When Farima Kushesh-Kaviani and Wishtasb Kushesh split, the divorce hinged on one of the spoils of their brief marriage: a condominium.
Only Farima was on its mortgage application, loan, and deed, and Wishtasb signed an interspousal transfer grant deed calling it her “sole and separate property.” Wishtasb then claimed the condo as his own because it was paid for by funds from his bank account—although Farima’s father had wired him the hefty downpayment. The trial court judge deemed it joint property because Farima and Wishtasb purchased it while they were married to each other, both made mortgage payments, and he declared that the interspousal transfer grant deed lacked certain “magic words” to show it was anything but shared property. He ordered it sold and the proceeds split.
A court of appeal reversed that decision, finding the interspousal transfer grant deed had enough “magic words”—specifically “transfer grant” and “interspousal”—to establish that it transferred the legal title and Wishtasb’s spousal interest to Farima. She got the condo.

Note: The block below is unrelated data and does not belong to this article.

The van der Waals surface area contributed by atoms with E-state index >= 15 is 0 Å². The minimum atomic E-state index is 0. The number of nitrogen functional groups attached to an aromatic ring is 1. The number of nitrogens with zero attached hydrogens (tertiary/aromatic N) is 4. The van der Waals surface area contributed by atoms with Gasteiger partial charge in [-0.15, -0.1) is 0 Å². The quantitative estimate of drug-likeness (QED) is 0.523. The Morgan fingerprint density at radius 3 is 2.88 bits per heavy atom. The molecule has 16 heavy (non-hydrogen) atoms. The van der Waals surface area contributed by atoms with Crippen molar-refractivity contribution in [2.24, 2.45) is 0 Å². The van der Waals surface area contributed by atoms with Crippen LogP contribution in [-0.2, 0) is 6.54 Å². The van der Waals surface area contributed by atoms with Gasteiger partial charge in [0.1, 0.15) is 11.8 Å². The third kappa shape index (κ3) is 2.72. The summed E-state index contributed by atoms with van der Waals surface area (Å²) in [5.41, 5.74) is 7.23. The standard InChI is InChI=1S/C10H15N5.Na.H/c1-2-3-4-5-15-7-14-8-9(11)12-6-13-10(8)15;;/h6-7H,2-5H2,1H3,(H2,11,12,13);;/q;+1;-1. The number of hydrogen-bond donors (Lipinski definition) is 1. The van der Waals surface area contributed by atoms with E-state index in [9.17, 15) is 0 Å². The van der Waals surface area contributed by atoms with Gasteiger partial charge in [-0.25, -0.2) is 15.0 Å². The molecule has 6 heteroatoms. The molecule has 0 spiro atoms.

But it also exposed one consequence of using an interspousal transfer grant deed: Because the ruling created an unequal division of property, Fatima was left to prove that she didn’t use influence to gain an unfair advantage over her ex. The court of appeal kicked this question back to the trial court.
Be sure your documents contain the necessary language to carry out your wishes with no surprises by consulting an estate planning lawyer. In re the Marriage of Kushesh and Kushesh-Kaviani, 27CA449, Fourth District, Div. Three, G054936, (2018)
About the author:
John O’Grady leads a full-service estate and trust law firm in San Francisco. His practice includes Estate Planning & Administration, Probate and Trust Litigation.